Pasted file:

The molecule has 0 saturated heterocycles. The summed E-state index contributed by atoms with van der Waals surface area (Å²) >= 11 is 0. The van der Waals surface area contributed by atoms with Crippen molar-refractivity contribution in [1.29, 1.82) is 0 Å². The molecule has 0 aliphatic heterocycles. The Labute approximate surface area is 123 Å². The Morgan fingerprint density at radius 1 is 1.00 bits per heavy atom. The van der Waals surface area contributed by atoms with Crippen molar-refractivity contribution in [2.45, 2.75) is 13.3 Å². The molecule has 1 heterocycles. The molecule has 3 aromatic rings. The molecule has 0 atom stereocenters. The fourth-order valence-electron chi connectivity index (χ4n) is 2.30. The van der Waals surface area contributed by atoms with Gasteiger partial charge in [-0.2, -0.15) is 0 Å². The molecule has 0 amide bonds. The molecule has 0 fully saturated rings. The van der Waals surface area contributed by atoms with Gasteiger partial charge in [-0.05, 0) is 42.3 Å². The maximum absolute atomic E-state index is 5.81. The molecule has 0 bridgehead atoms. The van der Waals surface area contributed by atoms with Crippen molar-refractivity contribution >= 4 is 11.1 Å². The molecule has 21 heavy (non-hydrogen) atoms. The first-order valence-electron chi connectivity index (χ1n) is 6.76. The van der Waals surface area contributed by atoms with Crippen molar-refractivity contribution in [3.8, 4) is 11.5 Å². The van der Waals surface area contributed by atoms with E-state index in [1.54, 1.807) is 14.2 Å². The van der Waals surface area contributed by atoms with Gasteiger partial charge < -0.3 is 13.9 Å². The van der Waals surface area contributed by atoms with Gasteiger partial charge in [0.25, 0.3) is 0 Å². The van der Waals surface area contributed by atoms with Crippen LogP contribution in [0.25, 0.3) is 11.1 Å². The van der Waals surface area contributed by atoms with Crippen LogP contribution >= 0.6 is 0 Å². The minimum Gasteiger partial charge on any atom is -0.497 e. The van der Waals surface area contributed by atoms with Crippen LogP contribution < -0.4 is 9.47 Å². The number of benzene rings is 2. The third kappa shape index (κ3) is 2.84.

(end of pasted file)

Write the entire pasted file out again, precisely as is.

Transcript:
The molecule has 0 saturated heterocycles. The summed E-state index contributed by atoms with van der Waals surface area (Å²) >= 11 is 0. The van der Waals surface area contributed by atoms with Crippen molar-refractivity contribution in [1.29, 1.82) is 0 Å². The molecule has 0 aliphatic heterocycles. The Labute approximate surface area is 123 Å². The Morgan fingerprint density at radius 1 is 1.00 bits per heavy atom. The van der Waals surface area contributed by atoms with Crippen molar-refractivity contribution in [2.45, 2.75) is 13.3 Å². The molecule has 1 heterocycles. The molecule has 3 aromatic rings. The molecule has 0 atom stereocenters. The fourth-order valence-electron chi connectivity index (χ4n) is 2.30. The van der Waals surface area contributed by atoms with Gasteiger partial charge in [-0.2, -0.15) is 0 Å². The molecule has 0 amide bonds. The molecule has 0 fully saturated rings. The van der Waals surface area contributed by atoms with Gasteiger partial charge in [-0.05, 0) is 42.3 Å². The maximum absolute atomic E-state index is 5.81. The molecule has 0 bridgehead atoms. The van der Waals surface area contributed by atoms with Crippen molar-refractivity contribution >= 4 is 11.1 Å². The molecule has 21 heavy (non-hydrogen) atoms. The first-order valence-electron chi connectivity index (χ1n) is 6.76. The van der Waals surface area contributed by atoms with Crippen molar-refractivity contribution in [3.8, 4) is 11.5 Å². The van der Waals surface area contributed by atoms with E-state index in [1.54, 1.807) is 14.2 Å². The van der Waals surface area contributed by atoms with Gasteiger partial charge < -0.3 is 13.9 Å². The van der Waals surface area contributed by atoms with Gasteiger partial charge in [0.25, 0.3) is 0 Å². The van der Waals surface area contributed by atoms with Crippen LogP contribution in [0.25, 0.3) is 11.1 Å². The van der Waals surface area contributed by atoms with Crippen LogP contribution >= 0.6 is 0 Å². The minimum Gasteiger partial charge on any atom is -0.497 e. The van der Waals surface area contributed by atoms with Crippen LogP contribution < -0.4 is 9.47 Å². The number of benzene rings is 2. The third kappa shape index (κ3) is 2.84.